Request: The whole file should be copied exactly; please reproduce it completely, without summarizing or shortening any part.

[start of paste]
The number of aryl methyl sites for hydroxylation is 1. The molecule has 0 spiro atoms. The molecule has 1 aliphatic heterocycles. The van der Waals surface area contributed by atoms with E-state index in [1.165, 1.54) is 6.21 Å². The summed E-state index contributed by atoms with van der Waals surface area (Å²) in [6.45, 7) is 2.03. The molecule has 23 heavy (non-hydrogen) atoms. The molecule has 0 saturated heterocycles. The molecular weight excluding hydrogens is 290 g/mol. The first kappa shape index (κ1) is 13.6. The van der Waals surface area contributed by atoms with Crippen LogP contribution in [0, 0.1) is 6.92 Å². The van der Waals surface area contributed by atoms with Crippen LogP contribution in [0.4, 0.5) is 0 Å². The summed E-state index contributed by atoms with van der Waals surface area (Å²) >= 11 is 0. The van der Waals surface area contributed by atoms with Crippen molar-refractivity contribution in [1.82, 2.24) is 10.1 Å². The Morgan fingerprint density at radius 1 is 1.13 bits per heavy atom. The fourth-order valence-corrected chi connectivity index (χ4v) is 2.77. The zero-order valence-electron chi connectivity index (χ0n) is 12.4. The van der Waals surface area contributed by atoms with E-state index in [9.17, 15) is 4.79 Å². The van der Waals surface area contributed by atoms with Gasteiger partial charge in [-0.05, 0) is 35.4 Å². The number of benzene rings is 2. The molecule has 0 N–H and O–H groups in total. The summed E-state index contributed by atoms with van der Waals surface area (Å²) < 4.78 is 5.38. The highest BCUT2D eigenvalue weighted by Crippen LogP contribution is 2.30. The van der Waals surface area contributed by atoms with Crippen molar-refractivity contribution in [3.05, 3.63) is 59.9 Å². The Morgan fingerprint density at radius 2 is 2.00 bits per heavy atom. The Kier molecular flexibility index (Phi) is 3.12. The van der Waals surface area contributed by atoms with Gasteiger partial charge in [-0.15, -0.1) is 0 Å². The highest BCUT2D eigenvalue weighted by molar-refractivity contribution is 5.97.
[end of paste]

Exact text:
The number of aryl methyl sites for hydroxylation is 1. The molecule has 0 spiro atoms. The molecule has 1 aliphatic heterocycles. The van der Waals surface area contributed by atoms with E-state index in [1.165, 1.54) is 6.21 Å². The summed E-state index contributed by atoms with van der Waals surface area (Å²) in [6.45, 7) is 2.03. The molecule has 23 heavy (non-hydrogen) atoms. The molecule has 0 saturated heterocycles. The molecular weight excluding hydrogens is 290 g/mol. The first kappa shape index (κ1) is 13.6. The van der Waals surface area contributed by atoms with Crippen LogP contribution in [0, 0.1) is 6.92 Å². The van der Waals surface area contributed by atoms with Crippen LogP contribution in [0.4, 0.5) is 0 Å². The summed E-state index contributed by atoms with van der Waals surface area (Å²) >= 11 is 0. The van der Waals surface area contributed by atoms with Crippen molar-refractivity contribution in [1.82, 2.24) is 10.1 Å². The Morgan fingerprint density at radius 1 is 1.13 bits per heavy atom. The fourth-order valence-corrected chi connectivity index (χ4v) is 2.77. The zero-order valence-electron chi connectivity index (χ0n) is 12.4. The van der Waals surface area contributed by atoms with E-state index in [9.17, 15) is 4.79 Å². The van der Waals surface area contributed by atoms with Gasteiger partial charge in [-0.05, 0) is 35.4 Å². The number of benzene rings is 2. The molecule has 0 N–H and O–H groups in total. The summed E-state index contributed by atoms with van der Waals surface area (Å²) < 4.78 is 5.38. The highest BCUT2D eigenvalue weighted by Crippen LogP contribution is 2.30. The van der Waals surface area contributed by atoms with Crippen molar-refractivity contribution in [3.05, 3.63) is 59.9 Å². The Morgan fingerprint density at radius 2 is 2.00 bits per heavy atom. The Kier molecular flexibility index (Phi) is 3.12. The van der Waals surface area contributed by atoms with Gasteiger partial charge in [-0.15, -0.1) is 0 Å². The highest BCUT2D eigenvalue weighted by molar-refractivity contribution is 5.97.